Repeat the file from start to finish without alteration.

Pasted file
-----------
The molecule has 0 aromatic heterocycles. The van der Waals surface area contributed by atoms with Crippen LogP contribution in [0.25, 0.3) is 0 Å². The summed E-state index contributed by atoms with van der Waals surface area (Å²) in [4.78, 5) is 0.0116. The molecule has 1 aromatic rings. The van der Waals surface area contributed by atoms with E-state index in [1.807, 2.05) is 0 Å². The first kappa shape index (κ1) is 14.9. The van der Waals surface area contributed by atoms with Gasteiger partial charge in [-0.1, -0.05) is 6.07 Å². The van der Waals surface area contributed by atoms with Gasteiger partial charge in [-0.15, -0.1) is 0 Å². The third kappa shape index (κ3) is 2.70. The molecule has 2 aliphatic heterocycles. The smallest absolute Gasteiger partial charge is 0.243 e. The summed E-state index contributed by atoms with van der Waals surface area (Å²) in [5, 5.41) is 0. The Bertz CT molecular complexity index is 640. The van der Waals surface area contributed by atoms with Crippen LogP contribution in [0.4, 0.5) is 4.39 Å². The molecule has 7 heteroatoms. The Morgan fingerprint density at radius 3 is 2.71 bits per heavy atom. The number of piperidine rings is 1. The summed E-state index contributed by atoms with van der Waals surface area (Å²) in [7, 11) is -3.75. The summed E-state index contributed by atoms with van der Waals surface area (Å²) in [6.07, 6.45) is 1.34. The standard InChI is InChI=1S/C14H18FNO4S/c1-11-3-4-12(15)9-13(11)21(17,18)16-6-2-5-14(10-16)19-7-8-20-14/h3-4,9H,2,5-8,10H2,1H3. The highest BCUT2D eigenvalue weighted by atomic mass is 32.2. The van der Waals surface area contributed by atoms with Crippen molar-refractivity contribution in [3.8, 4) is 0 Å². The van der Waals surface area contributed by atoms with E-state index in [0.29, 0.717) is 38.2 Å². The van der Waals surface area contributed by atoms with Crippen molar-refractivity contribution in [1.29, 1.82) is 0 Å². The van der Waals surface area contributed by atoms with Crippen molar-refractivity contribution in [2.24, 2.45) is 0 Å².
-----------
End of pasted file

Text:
The molecule has 0 aromatic heterocycles. The van der Waals surface area contributed by atoms with Crippen LogP contribution in [0.25, 0.3) is 0 Å². The summed E-state index contributed by atoms with van der Waals surface area (Å²) in [4.78, 5) is 0.0116. The molecule has 1 aromatic rings. The van der Waals surface area contributed by atoms with E-state index in [1.807, 2.05) is 0 Å². The first kappa shape index (κ1) is 14.9. The van der Waals surface area contributed by atoms with Gasteiger partial charge in [-0.1, -0.05) is 6.07 Å². The van der Waals surface area contributed by atoms with Gasteiger partial charge in [-0.15, -0.1) is 0 Å². The third kappa shape index (κ3) is 2.70. The molecule has 2 aliphatic heterocycles. The smallest absolute Gasteiger partial charge is 0.243 e. The summed E-state index contributed by atoms with van der Waals surface area (Å²) in [5, 5.41) is 0. The Bertz CT molecular complexity index is 640. The van der Waals surface area contributed by atoms with Crippen LogP contribution in [0.4, 0.5) is 4.39 Å². The molecule has 7 heteroatoms. The Morgan fingerprint density at radius 3 is 2.71 bits per heavy atom. The number of piperidine rings is 1. The summed E-state index contributed by atoms with van der Waals surface area (Å²) in [7, 11) is -3.75. The summed E-state index contributed by atoms with van der Waals surface area (Å²) in [6.07, 6.45) is 1.34. The standard InChI is InChI=1S/C14H18FNO4S/c1-11-3-4-12(15)9-13(11)21(17,18)16-6-2-5-14(10-16)19-7-8-20-14/h3-4,9H,2,5-8,10H2,1H3. The highest BCUT2D eigenvalue weighted by atomic mass is 32.2. The van der Waals surface area contributed by atoms with Crippen molar-refractivity contribution in [3.8, 4) is 0 Å². The van der Waals surface area contributed by atoms with E-state index in [0.29, 0.717) is 38.2 Å². The van der Waals surface area contributed by atoms with Crippen molar-refractivity contribution in [1.29, 1.82) is 0 Å². The van der Waals surface area contributed by atoms with Crippen molar-refractivity contribution in [2.24, 2.45) is 0 Å².